Patricia Rozema: We were all crying again. I’ve never seen an example of something that delicate before. Usually, the emotional moments that work, they are strong, but that one was so delicate. I think it just suddenly FELT LIKE THIS VOICE-OVER rather than this meld of emotion.
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Seventh Row: What is next for all of you?
Norah Sadava: We are writing a TV series, and we are writing a new play at the same time. The way we make plays is a three-year process, so we are at the very beginning. We are just figuring out what that is.
Amy Nostbakken: It’s the best part of the process because no one has said no yet, so you just go, “We can do this! And there’ll be a ten person choir! And a huge set piece!”
Norah Sadava: And a massive set.
Amy Nostbakken: And we’ll say this.
Norah Sadava: We are going to get all the money in the world.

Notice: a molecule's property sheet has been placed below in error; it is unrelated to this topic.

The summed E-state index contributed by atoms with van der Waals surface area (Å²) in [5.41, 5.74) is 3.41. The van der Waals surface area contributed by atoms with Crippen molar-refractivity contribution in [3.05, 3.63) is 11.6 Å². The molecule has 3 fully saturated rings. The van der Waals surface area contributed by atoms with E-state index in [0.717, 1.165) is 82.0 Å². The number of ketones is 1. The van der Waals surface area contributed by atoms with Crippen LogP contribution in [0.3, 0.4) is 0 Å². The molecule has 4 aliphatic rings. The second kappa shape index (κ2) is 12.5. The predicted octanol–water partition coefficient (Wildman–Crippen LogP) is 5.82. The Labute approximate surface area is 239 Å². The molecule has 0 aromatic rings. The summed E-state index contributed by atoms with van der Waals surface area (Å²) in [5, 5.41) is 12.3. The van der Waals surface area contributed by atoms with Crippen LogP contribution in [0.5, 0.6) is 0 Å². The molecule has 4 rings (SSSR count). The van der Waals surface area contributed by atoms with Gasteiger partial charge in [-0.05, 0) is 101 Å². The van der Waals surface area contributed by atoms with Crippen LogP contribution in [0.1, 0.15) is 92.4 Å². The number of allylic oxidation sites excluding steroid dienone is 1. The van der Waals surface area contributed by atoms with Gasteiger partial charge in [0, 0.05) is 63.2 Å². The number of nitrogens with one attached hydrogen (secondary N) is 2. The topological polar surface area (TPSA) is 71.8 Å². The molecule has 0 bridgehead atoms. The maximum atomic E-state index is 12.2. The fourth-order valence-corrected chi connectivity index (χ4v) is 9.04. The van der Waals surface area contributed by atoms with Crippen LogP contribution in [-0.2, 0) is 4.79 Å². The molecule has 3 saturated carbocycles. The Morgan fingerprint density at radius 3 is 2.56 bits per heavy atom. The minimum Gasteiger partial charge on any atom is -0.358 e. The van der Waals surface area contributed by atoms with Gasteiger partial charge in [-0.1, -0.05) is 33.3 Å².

Amy Nostbakken: And people will feel this.
Patricia Rozema: And I have a movie that I started working on a couple years ago with another person about their life. I can’t announce it, but it has bigger movie stars. This was my labour of love.
Norah Sadava: Then she realized working with non-movie stars…
Patricia Rozema: The movie has no cast, is what people say about Mouthpiece. Don’t say that to the cast! So anyway, I’ve got a bigger project that looks like I’ve got the financing. It’s a European shoot. I can’t announce it.
But I want to work with these guys again.
Norah Sadava: We have ideas.
Patricia Rozema: We have some crazy ideas. We have a date.
Norah Sadava: At the cottage.
Patricia Rozema: We have some good ideas. Yeah, when it works, don’t fix it, man.